Kerala floods match climate change predictions, worse to come
Kerala: Once-a-century rains that have pounded Kerala and displaced 1.3 million people are in line with the predictions of climate scientists, who warn that worse is to come if global warming continues unabated.
The monsoon rains upon which farmers in the southwestern state depend for their food and livelihoods dumped two-and-a-half times the normal amount of water across the state last week, according to meteorologists in the country.
It is difficult to attribute any single extreme weather event — such as the Kerala flooding — to climate change, said Roxy Mathew Koll, a climate scientist at the Indian Institute of Tropical Meteorology in Pashan, near Mumbai.
At the same time, “our recent research shows a three-fold increase in widespread extreme rains during 1950-2017, leading to large-scale flooding,” he told AFP.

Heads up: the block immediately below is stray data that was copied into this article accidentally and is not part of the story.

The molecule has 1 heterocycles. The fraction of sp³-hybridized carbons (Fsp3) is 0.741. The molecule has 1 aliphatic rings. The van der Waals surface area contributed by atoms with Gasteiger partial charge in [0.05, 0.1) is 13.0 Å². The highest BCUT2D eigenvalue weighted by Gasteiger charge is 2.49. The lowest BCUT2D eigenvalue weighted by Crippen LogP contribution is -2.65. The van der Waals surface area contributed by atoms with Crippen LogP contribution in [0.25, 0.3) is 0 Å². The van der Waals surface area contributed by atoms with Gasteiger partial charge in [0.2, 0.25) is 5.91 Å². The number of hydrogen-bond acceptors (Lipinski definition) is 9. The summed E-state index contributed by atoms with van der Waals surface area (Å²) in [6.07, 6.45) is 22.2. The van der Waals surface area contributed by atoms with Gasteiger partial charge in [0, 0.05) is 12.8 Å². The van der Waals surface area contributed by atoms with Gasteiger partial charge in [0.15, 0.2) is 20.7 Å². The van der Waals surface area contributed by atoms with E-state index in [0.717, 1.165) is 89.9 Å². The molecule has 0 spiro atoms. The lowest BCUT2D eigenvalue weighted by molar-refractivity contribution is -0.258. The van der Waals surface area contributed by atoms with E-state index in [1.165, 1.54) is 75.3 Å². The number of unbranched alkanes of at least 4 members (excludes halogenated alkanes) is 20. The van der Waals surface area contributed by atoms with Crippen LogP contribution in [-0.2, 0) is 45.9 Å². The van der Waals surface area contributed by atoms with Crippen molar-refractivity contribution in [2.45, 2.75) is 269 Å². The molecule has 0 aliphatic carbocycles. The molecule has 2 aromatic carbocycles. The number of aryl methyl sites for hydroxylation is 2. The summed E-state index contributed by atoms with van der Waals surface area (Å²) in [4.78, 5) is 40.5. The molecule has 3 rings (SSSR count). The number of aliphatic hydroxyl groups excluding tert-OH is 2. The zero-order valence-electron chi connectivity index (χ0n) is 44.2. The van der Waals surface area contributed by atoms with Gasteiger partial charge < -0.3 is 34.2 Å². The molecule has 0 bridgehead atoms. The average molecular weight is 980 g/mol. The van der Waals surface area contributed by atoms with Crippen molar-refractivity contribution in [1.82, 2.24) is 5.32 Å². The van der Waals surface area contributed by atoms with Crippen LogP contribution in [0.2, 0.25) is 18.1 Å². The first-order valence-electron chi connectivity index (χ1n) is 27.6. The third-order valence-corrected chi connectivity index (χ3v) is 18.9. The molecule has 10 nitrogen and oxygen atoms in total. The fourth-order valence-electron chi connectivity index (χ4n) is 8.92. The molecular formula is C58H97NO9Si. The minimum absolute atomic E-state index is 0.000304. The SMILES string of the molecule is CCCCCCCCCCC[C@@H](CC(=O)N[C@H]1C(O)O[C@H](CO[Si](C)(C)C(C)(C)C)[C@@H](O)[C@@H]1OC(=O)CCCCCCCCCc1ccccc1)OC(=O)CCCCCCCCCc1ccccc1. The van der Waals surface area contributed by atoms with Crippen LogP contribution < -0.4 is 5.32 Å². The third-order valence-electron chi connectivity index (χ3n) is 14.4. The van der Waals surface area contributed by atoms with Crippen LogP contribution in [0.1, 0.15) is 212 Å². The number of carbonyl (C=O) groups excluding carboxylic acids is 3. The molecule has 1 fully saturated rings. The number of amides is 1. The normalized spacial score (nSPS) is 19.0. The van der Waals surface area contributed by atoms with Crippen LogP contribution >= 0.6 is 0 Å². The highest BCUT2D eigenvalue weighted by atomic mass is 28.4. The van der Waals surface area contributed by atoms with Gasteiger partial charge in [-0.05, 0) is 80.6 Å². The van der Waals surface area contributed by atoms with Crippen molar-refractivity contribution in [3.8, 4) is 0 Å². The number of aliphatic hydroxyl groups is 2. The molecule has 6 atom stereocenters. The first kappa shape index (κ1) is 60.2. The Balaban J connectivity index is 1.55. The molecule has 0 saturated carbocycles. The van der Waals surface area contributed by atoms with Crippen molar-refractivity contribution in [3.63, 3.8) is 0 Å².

Across India, flooding caused by heavy monsoons rainfall claimed 69,000 lives and left 17 million people without homes over the same period, according to a study he co-authored, published last year in Nature Communications.
In Kerala, all 35 of the state’s major reservoirs were brimming with rain water by August 10, forcing local authorities to open the sluice gates on the Idukki Dam for the first time in 26 years.
“These floods that we are seeing in Kerala right now are basically in line with climate projections,” said Kira Vinke, a scientist at the Potsdam Institute for Climate Impact Research in Germany.
“If we continue with current levels of emissions — which is not unlikely — we will have unmanageable risks,” she told AFP.
The weather patterns behind these destructive downpours are well understood, even if the fingerprint of global warming is still hard to distinguish from what scientists call “natural variability”.
Rapid warming in the Arabian Sea and nearby landmass causes monsoon winds to fluctuate and intensify for short spans of three-to-four days, Koll explained.
During those periods, moisture from the Arabian Sea is dumped inland.